Banking malware is a significant threat to consumers all over the world. Criminals are stepping up their game by not only targeting PC users, but also going after mobile device owners. A new malicious Android Flash Player app is spreading new banking malware on a very large scale. Once the software is installed, the toolkit will extract credit card information, and even bypass 2FA security.
Another Malware Attack Against Android Users
It is not the first nor the last time Android users will be targeted by criminals. After all, Android remains the most popular mobile operating system in the world today. As adoption of mobile devices continues to increase, the number of potential cyber crime victims goes up as well. Mainly users conducting financial transactions on their mobile devices are of high value to criminals right now.
One thing the Android operating system lacks is a Flash player. That is not entirely surprising, as Flash is both vulnerable to cyber attacks, and has become obsolete in recent years. Unfortunately, some video content requires a Flash player, which forces Android users to circumvent this problem. A new type of malicious Flash Player app is making the rounds, which disguises its banking malware payload.
So far, it remains unclear how many devices have been infected with this banking malware. Security researchers did point out some of the more prominent financial institutions that are being targeted. As far as the distribution of this fake Android Flash player is concerned, all signs point towards third-party APK files being hosted on various websites.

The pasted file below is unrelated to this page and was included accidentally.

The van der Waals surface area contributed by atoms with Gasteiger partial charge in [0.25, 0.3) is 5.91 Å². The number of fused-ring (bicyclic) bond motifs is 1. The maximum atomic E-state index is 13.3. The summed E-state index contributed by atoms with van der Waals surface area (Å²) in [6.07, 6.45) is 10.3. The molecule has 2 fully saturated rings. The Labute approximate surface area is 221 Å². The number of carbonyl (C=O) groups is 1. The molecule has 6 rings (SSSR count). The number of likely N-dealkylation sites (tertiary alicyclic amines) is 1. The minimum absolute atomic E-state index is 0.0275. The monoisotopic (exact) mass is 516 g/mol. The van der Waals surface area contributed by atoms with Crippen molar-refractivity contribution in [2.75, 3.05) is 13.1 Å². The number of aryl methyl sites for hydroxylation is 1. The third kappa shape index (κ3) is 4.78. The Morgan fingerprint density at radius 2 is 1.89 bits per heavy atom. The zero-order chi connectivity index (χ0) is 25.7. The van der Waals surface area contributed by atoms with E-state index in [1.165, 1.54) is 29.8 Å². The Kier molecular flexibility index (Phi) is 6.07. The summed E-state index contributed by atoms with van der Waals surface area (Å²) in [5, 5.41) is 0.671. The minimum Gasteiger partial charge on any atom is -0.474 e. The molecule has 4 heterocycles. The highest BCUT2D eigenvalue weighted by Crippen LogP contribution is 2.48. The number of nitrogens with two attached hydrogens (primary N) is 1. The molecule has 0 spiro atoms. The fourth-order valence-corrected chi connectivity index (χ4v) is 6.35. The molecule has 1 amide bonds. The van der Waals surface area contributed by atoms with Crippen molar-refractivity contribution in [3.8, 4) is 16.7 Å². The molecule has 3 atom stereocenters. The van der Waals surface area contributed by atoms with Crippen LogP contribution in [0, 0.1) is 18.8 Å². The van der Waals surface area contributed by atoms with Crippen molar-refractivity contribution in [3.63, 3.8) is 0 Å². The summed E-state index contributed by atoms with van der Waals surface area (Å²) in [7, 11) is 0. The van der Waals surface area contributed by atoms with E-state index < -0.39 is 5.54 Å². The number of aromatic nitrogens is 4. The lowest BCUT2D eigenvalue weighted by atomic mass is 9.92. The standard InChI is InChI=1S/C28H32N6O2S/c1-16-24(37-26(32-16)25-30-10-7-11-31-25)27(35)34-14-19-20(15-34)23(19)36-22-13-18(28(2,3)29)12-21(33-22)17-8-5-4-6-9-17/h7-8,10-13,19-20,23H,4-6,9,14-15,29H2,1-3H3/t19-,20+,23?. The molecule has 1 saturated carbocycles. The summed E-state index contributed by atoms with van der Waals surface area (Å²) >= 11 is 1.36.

What is rather worrisome is how much damage this APK file can do. Stealing login credentials from banking apps is just the tip of the iceberg. It is also capable of intercepting SMS communication and bypassing two-factor authentication. Do keep in mind, though, that the latter is only possible when relying on SMS-based 2FA.
As soon as users have installed the fake Flash player, they will be tricked into granting it root privileges. Once this has been done, the malware starts running in the background, and cannot be interrupted through traditional means. Uninstalling the app is not possible, although users can revoke its administrator rights by going into the device’s security settings.
The collection of credit card information occurs by showing a screen overlay on top of existing applications. The malware can verify the entered information through a centralized command-and-control server. Entering credit card data should be avoided at all costs, through, as this data will be either sold on the deep web or abused by making fraudulent purchases.
If you liked this article, follow us on Twitter @themerklenews and make sure to subscribe to our newsletter to receive the latest bitcoin, cryptocurrency, and technology news.